Kavips: Sadly, those execs of GM back then won't be held accountable [even if they were, there's a two-tier justice system in the U.S., one for the rich AND their heirs, corporate execs, Hollyweird folks, Sports figures, politicians, etc., and the lower tier of justice for the rest of us.

Good point though, there does need to be a balance of government regulation/agency available to keep the robber barrons from stealing the public blind. This GM situation is just another example of this.

Wed, Apr 2, 2014 4:14pm
Jumping the subject again... here is some music for Mr. Pizza... he's is the only one who will understand the lyrics.. lol. But the rest of you should see it too.


Wed, Apr 2, 2014 8:10pm
Sorry Kavips. My Russian is actually quite limited. I knew just enough to navigate the railway system. Everything else required an interpreter. Thankfully, English is a very popular language over there.

Wed, Apr 2, 2014 8:38pm
There's just one problem with Kavips' assessment of the "Cheney culture". The government didn't own GM back when all this was going on. The bailout didn't happen until 2008 at the end of the Bush presidency and has been "Obama Motor Company" since then.

So I ask this question: What did Obama know, and when did he know it?

Thu, Apr 3, 2014 11:17am
Pizza... that is a fair question, but unfortunately has no relevance on this occurrance... One could use that question to revisit the Cold War for example. But history is locked down and it wouldn't change a thing...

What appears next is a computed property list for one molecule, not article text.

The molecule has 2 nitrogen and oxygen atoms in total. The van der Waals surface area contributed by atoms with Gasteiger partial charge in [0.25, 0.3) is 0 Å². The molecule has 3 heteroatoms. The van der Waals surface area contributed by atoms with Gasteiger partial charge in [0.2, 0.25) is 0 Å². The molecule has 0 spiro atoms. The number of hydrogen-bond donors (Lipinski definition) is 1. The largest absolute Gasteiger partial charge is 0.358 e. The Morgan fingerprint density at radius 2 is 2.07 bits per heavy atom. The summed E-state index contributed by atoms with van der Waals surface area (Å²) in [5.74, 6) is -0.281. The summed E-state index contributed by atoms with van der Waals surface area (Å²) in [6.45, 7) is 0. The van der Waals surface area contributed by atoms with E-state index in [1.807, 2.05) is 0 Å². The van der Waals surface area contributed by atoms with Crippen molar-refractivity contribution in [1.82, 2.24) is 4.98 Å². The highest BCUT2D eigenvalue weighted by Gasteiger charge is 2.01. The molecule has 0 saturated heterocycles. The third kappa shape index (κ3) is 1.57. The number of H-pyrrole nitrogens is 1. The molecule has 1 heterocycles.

On the video, I enjoyed the fact that he included his wife on it, that was so touching once one gets past the initial humor, and it goes to show that the bonds of humanity between people scattered widely across the globe are far deeper and consistent, than the petty differences used to drive us apart ....

Thu, Apr 3, 2014 11:23am
"So I ask this question: What did Obama know, and when did he know it?"

mrpizza: I agree with kavips that your question of 0bama's knowledge and when he knew it means nothing in relation to GM but it has everything to do with Benghazi, IRS persecution of the Tea Party, and Fast & Furious.

Thu, Apr 3, 2014 11:44am
"When you allow corporations to police themselves, they are going to make those decisions that best take care of their own interests."

I agree with you...but the same is true for Big Government. Less government is the answer (not more,) and corporations should be held accountable to government standards.

Mike from Delaware
Thu, Apr 3, 2014 1:10pm
There is a balance, instead of saying Less Government, or Big Government, maybe the better phrase would be Enough Government to insure corporations are held accountable to government standards with realistic laws that would be vigorously enforced.

If that were the case today, we'd not have all those employers hiring illegal aliens for slave wages taking jobs away from legal Americans as just one example.

Thu, Apr 3, 2014 6:16pm
Yep. A little something for everybody here today.

BTW Earl: The Obama/GM question was intended in this case as an exaggeration and I thought since Obama is to blame for so many things, it would be fun to stretch a little bit.